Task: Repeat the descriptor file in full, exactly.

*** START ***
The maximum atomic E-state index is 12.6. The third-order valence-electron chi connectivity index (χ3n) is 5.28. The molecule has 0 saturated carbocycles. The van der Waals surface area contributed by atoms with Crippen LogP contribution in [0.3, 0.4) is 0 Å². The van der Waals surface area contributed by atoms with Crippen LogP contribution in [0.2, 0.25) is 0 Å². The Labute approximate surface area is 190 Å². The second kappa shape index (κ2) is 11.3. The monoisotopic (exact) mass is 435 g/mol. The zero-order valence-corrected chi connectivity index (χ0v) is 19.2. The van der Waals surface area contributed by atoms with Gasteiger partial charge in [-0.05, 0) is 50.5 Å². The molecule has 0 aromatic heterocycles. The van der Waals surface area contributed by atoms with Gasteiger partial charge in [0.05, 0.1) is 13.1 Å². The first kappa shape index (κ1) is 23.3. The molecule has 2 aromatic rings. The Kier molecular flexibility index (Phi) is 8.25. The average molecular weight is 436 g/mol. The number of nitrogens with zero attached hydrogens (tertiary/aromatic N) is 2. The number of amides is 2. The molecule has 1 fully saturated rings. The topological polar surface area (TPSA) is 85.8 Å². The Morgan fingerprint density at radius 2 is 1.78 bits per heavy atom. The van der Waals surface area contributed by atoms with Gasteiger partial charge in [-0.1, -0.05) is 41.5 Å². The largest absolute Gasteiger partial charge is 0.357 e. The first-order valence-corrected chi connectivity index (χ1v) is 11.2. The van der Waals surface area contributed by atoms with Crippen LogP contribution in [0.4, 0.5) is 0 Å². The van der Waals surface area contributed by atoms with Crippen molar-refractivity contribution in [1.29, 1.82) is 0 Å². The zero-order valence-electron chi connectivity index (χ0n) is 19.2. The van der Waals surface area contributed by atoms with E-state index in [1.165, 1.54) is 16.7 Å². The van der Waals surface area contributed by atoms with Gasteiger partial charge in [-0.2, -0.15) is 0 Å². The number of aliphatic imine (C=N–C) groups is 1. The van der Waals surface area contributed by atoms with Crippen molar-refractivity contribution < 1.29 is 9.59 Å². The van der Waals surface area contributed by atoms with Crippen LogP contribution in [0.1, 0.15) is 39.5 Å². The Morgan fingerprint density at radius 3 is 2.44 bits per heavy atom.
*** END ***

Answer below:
The maximum atomic E-state index is 12.6. The third-order valence-electron chi connectivity index (χ3n) is 5.28. The molecule has 0 saturated carbocycles. The van der Waals surface area contributed by atoms with Crippen LogP contribution in [0.3, 0.4) is 0 Å². The van der Waals surface area contributed by atoms with Crippen LogP contribution in [0.2, 0.25) is 0 Å². The Labute approximate surface area is 190 Å². The second kappa shape index (κ2) is 11.3. The monoisotopic (exact) mass is 435 g/mol. The zero-order valence-corrected chi connectivity index (χ0v) is 19.2. The van der Waals surface area contributed by atoms with Gasteiger partial charge in [-0.05, 0) is 50.5 Å². The molecule has 0 aromatic heterocycles. The van der Waals surface area contributed by atoms with Gasteiger partial charge in [0.05, 0.1) is 13.1 Å². The first kappa shape index (κ1) is 23.3. The molecule has 2 aromatic rings. The Kier molecular flexibility index (Phi) is 8.25. The average molecular weight is 436 g/mol. The number of nitrogens with zero attached hydrogens (tertiary/aromatic N) is 2. The number of amides is 2. The molecule has 1 fully saturated rings. The topological polar surface area (TPSA) is 85.8 Å². The Morgan fingerprint density at radius 2 is 1.78 bits per heavy atom. The van der Waals surface area contributed by atoms with Gasteiger partial charge in [-0.1, -0.05) is 41.5 Å². The largest absolute Gasteiger partial charge is 0.357 e. The first-order valence-corrected chi connectivity index (χ1v) is 11.2. The van der Waals surface area contributed by atoms with Crippen LogP contribution in [0.4, 0.5) is 0 Å². The van der Waals surface area contributed by atoms with Crippen molar-refractivity contribution in [1.29, 1.82) is 0 Å². The zero-order valence-electron chi connectivity index (χ0n) is 19.2. The van der Waals surface area contributed by atoms with E-state index in [1.165, 1.54) is 16.7 Å². The van der Waals surface area contributed by atoms with Gasteiger partial charge in [-0.2, -0.15) is 0 Å². The number of aliphatic imine (C=N–C) groups is 1. The van der Waals surface area contributed by atoms with Crippen molar-refractivity contribution < 1.29 is 9.59 Å². The van der Waals surface area contributed by atoms with Crippen LogP contribution in [0.1, 0.15) is 39.5 Å². The Morgan fingerprint density at radius 3 is 2.44 bits per heavy atom.